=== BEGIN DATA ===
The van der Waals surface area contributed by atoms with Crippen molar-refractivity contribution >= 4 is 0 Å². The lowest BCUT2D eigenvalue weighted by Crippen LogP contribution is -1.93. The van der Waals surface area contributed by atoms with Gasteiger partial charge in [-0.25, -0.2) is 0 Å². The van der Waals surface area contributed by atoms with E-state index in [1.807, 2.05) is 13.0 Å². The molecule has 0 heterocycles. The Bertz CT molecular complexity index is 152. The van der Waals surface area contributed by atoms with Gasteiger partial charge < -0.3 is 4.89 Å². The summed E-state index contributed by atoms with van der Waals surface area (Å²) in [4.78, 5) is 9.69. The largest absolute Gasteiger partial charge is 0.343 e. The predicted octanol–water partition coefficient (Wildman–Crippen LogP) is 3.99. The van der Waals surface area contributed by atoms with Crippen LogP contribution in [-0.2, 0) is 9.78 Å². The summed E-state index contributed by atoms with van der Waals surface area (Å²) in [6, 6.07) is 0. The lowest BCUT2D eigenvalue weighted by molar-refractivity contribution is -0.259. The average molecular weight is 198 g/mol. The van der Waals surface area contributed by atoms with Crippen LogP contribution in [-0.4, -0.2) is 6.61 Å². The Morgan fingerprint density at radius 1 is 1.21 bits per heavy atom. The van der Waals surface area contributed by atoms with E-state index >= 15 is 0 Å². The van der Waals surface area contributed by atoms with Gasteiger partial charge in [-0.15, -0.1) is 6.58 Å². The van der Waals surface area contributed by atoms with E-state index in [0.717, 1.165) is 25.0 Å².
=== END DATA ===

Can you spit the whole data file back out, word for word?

The van der Waals surface area contributed by atoms with Crippen molar-refractivity contribution >= 4 is 0 Å². The lowest BCUT2D eigenvalue weighted by Crippen LogP contribution is -1.93. The van der Waals surface area contributed by atoms with Gasteiger partial charge in [-0.25, -0.2) is 0 Å². The van der Waals surface area contributed by atoms with E-state index in [1.807, 2.05) is 13.0 Å². The molecule has 0 heterocycles. The Bertz CT molecular complexity index is 152. The van der Waals surface area contributed by atoms with Gasteiger partial charge < -0.3 is 4.89 Å². The summed E-state index contributed by atoms with van der Waals surface area (Å²) in [4.78, 5) is 9.69. The largest absolute Gasteiger partial charge is 0.343 e. The predicted octanol–water partition coefficient (Wildman–Crippen LogP) is 3.99. The van der Waals surface area contributed by atoms with Crippen LogP contribution in [-0.2, 0) is 9.78 Å². The summed E-state index contributed by atoms with van der Waals surface area (Å²) in [6, 6.07) is 0. The lowest BCUT2D eigenvalue weighted by molar-refractivity contribution is -0.259. The average molecular weight is 198 g/mol. The van der Waals surface area contributed by atoms with Crippen LogP contribution in [-0.4, -0.2) is 6.61 Å². The Morgan fingerprint density at radius 1 is 1.21 bits per heavy atom. The van der Waals surface area contributed by atoms with E-state index >= 15 is 0 Å². The van der Waals surface area contributed by atoms with Gasteiger partial charge in [-0.15, -0.1) is 6.58 Å². The van der Waals surface area contributed by atoms with E-state index in [0.717, 1.165) is 25.0 Å².